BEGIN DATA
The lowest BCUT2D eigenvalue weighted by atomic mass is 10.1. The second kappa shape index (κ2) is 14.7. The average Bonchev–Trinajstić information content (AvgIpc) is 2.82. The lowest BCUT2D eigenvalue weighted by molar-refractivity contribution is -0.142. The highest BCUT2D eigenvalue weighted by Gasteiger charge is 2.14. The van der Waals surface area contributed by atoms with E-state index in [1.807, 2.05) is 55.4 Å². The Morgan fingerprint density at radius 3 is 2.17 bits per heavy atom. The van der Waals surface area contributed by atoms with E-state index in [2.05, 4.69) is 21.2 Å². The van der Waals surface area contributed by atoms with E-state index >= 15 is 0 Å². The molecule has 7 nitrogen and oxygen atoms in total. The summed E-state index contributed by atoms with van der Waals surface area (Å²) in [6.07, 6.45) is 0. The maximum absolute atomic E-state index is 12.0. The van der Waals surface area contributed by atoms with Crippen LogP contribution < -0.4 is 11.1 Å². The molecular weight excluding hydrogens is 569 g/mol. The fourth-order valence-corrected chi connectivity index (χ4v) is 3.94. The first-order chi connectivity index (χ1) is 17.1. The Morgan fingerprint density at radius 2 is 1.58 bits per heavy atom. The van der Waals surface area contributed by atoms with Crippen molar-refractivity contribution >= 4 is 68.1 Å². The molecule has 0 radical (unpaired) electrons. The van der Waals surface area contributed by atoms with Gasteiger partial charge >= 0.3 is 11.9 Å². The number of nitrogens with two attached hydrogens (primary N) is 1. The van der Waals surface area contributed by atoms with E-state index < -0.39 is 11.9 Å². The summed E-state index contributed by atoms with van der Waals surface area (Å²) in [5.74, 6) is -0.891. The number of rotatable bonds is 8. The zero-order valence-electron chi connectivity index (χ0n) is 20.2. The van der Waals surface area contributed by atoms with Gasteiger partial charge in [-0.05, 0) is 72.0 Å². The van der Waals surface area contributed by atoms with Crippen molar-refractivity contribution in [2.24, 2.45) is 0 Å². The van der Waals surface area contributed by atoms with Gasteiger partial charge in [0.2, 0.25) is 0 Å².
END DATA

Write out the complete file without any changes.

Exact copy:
The lowest BCUT2D eigenvalue weighted by atomic mass is 10.1. The second kappa shape index (κ2) is 14.7. The average Bonchev–Trinajstić information content (AvgIpc) is 2.82. The lowest BCUT2D eigenvalue weighted by molar-refractivity contribution is -0.142. The highest BCUT2D eigenvalue weighted by Gasteiger charge is 2.14. The van der Waals surface area contributed by atoms with E-state index in [1.807, 2.05) is 55.4 Å². The Morgan fingerprint density at radius 3 is 2.17 bits per heavy atom. The van der Waals surface area contributed by atoms with E-state index in [2.05, 4.69) is 21.2 Å². The van der Waals surface area contributed by atoms with E-state index >= 15 is 0 Å². The molecule has 7 nitrogen and oxygen atoms in total. The summed E-state index contributed by atoms with van der Waals surface area (Å²) in [6.07, 6.45) is 0. The maximum absolute atomic E-state index is 12.0. The van der Waals surface area contributed by atoms with Crippen LogP contribution < -0.4 is 11.1 Å². The molecular weight excluding hydrogens is 569 g/mol. The fourth-order valence-corrected chi connectivity index (χ4v) is 3.94. The first-order chi connectivity index (χ1) is 17.1. The Morgan fingerprint density at radius 2 is 1.58 bits per heavy atom. The van der Waals surface area contributed by atoms with Crippen molar-refractivity contribution >= 4 is 68.1 Å². The molecule has 0 radical (unpaired) electrons. The van der Waals surface area contributed by atoms with Gasteiger partial charge >= 0.3 is 11.9 Å². The number of nitrogens with two attached hydrogens (primary N) is 1. The van der Waals surface area contributed by atoms with E-state index < -0.39 is 11.9 Å². The summed E-state index contributed by atoms with van der Waals surface area (Å²) in [5.74, 6) is -0.891. The number of rotatable bonds is 8. The zero-order valence-electron chi connectivity index (χ0n) is 20.2. The van der Waals surface area contributed by atoms with Gasteiger partial charge in [-0.05, 0) is 72.0 Å². The van der Waals surface area contributed by atoms with Crippen molar-refractivity contribution in [2.24, 2.45) is 0 Å². The van der Waals surface area contributed by atoms with Gasteiger partial charge in [0.2, 0.25) is 0 Å².